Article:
15. Well, ain’t that the truth. The Brits conquered India and now English is all but official there, despite the existence of many local languages. They don’t have a chance, IMHO. In 100 years they’ll be gone the way of Latin. 🙁

  16. Well, as we’ve discussed before, the inherent superiority of English relative to other languages plays a large part in its dominance, but by no means all. The qualities of the societies that speak English also have a great deal to do with it. For a short time during the 19th century, German was the language that important things got done in, but the UK and the US quickly took over that role, and both spoke English. Nowadays, if you’re involved in doing important things, you do them in English. Of course, it didn’t hurt that Germany managed to lose two world wars to English-speaking countries.

  17. There it is. The great Bob hath spoken. Tremble, ye lowly fools and learn: English rules, period. And will for many centuries to come.

    @SteveF: maybe Jesus didn’t speak English back then (we don’t really know, do we?) but He COULD have. If He wanted to. And certainly can speak it NOW. And also whatever language is dominant ten-thousand years from NOW.

  18. Me, too. Alas, Barbara won’t watch Firefly/Serenity again, so I have to watch it by myself.

    OFD, there’s a couple you’d like. Firefly is a series; Serenity is the movie they made after the series.

  19. Is there anyone who has yet to watch Firefly and Serenity? No way! I am on my fourth viewing of Firefly and considering a fifth for the holidays when I get past the 30+ “Sliders” episodes on my DVR. That is if the wife does not delete the group for more space.

  20. I haven’t watched them. I tried watching Firefly several times but got hung up within the first half of the first (double-length) episode. I keep thinking I should try it again as its reputation is so good, but I don’t seem to get around to it. Conceded, my viewing of movies and TV episodes typically comes to less than several hours per month, so it’s not like there are 15 shows ahead of Firefly in my queue.

  21. What, pray tell, are “Firefly” and “Serenity” about? (thus answering Lynn’s question)

    Got four more episodes of the first season of “Hell on Wheels” to watch and then we dunno; we open to ideas; a number of the documentaries on Netflix look good and I even found some good stuff in the supposed kids’ section. Neither of us had ever seen “Good Will Hunting” and wife thought it was very good; I thought it was OK, but was amazed that in the late 90s, there were no black people in Boston or on the MBTA.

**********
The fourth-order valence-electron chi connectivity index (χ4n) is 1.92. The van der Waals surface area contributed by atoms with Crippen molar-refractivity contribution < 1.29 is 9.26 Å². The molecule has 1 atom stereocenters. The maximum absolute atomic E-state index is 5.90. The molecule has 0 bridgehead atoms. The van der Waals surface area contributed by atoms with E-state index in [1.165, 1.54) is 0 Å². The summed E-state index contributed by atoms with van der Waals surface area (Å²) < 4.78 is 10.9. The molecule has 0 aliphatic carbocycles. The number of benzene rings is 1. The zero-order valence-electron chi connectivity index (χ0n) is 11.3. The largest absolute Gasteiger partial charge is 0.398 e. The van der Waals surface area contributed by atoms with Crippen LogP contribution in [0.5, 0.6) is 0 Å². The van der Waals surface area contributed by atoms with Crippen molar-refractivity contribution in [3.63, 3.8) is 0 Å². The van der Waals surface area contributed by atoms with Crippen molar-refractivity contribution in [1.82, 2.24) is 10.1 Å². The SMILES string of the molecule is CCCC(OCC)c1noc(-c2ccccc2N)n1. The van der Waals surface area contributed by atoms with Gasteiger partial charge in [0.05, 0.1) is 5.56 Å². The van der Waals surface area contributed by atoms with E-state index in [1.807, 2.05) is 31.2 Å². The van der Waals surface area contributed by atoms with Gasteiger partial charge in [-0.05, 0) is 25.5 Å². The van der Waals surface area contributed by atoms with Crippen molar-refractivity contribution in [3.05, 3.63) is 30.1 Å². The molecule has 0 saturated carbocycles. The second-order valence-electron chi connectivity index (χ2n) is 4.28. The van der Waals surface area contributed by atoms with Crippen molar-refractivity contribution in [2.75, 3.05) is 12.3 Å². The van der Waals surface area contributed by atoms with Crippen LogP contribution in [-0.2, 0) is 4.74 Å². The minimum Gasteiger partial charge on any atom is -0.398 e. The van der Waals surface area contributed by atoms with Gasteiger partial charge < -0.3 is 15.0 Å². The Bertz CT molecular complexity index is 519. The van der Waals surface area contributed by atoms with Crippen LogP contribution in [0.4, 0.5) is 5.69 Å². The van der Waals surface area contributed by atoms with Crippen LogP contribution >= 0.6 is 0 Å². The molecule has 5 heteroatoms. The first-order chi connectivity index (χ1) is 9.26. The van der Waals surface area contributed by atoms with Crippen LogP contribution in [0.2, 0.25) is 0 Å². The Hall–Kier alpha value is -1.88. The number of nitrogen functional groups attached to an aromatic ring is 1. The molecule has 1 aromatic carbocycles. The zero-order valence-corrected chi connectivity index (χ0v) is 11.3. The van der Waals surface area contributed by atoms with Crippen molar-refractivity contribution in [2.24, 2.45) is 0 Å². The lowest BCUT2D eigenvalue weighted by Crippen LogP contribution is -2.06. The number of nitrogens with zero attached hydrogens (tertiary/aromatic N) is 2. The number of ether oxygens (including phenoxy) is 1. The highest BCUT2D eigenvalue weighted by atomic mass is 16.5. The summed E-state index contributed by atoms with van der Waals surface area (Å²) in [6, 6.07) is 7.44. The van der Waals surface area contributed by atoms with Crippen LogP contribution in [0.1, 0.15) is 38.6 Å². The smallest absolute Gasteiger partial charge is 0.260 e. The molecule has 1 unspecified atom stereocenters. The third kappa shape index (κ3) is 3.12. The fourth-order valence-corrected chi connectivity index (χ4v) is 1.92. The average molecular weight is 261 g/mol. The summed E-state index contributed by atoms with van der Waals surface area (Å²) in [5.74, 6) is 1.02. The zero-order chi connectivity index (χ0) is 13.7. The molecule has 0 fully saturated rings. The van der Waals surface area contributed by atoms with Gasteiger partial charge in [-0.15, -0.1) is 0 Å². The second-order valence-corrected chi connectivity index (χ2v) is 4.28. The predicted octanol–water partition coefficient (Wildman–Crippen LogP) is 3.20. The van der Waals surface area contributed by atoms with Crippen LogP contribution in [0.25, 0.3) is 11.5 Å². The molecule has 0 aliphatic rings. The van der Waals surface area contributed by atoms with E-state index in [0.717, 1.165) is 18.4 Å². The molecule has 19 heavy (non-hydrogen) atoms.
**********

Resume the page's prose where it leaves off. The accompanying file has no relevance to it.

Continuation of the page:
22. Think of them as a Western set in the future, in a different planetary system. Joss Whedon (Buffy the Vampire Slayer) is the creator. This is about as good as TV gets.

    Speaking of which, if you’ve never seen Buffy, you have something to look forward to. It’s available on Netflix streaming. All of Whedon’s stuff has top-notch writing. Buffy/Firefly/Serenity are some of the very, very programs I’ve rated 5 stars on Netflix. Well, them and Heartland.

  23. Sacrilege! Burn the unbelievers!

    Firefly and Serenity are Joss Whedon (Buffy, Angel, Firefly, Captain America, The Avengers) creations to tell the story of the human race moving to a new solar system when the old solar system got used up. Firefly is the 13 episode TV series and Serenity is the movie that tried for a follow-on.

    http://en.wikipedia.org/wiki/Firefly_%28TV_series%29
    http://en.wikipedia.org/wiki/Serenity_%28film%29

    The primary language is English but everyone cusses in Chinese. The principal characters are Nathan Fillian, cowboy captain of the spaceship Serenity, and Summer Glau is the beautiful and very troubled sister of the ship’s doctor. Summer Glau was trained in her schooling to be an assassin and reverts to form easily.

    Five stars. Five stars. Five stars.

  24. Really. Never seen Buffy, either.

    On youse guys recommendations we will check them out at some point. Noted. Thank you.

    Tried the Search function on Netflix last night and it works OK but how the hell do you then select the title you want out of the one or five or more that it located and lists on the right half of the screen? And this is after laboriously typing in the letters on the screen keypad. Which is annoying.